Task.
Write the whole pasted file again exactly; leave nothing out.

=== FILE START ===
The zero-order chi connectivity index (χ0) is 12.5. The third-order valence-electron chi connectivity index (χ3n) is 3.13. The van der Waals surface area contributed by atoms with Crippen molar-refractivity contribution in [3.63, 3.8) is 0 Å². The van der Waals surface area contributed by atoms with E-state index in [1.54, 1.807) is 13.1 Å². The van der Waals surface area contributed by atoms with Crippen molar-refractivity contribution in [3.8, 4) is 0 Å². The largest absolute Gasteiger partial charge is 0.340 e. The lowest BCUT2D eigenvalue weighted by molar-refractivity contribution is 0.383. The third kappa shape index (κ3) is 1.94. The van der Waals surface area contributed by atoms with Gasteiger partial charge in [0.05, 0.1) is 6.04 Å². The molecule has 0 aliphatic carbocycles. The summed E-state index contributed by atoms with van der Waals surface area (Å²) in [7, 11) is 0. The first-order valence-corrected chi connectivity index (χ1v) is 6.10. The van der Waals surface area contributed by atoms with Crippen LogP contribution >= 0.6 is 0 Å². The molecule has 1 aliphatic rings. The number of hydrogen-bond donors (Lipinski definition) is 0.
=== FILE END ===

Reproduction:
The zero-order chi connectivity index (χ0) is 12.5. The third-order valence-electron chi connectivity index (χ3n) is 3.13. The van der Waals surface area contributed by atoms with Crippen molar-refractivity contribution in [3.63, 3.8) is 0 Å². The van der Waals surface area contributed by atoms with E-state index in [1.54, 1.807) is 13.1 Å². The van der Waals surface area contributed by atoms with Crippen molar-refractivity contribution in [3.8, 4) is 0 Å². The largest absolute Gasteiger partial charge is 0.340 e. The lowest BCUT2D eigenvalue weighted by molar-refractivity contribution is 0.383. The third kappa shape index (κ3) is 1.94. The van der Waals surface area contributed by atoms with Gasteiger partial charge in [0.05, 0.1) is 6.04 Å². The molecule has 0 aliphatic carbocycles. The summed E-state index contributed by atoms with van der Waals surface area (Å²) in [7, 11) is 0. The first-order valence-corrected chi connectivity index (χ1v) is 6.10. The van der Waals surface area contributed by atoms with Crippen LogP contribution >= 0.6 is 0 Å². The molecule has 1 aliphatic rings. The number of hydrogen-bond donors (Lipinski definition) is 0.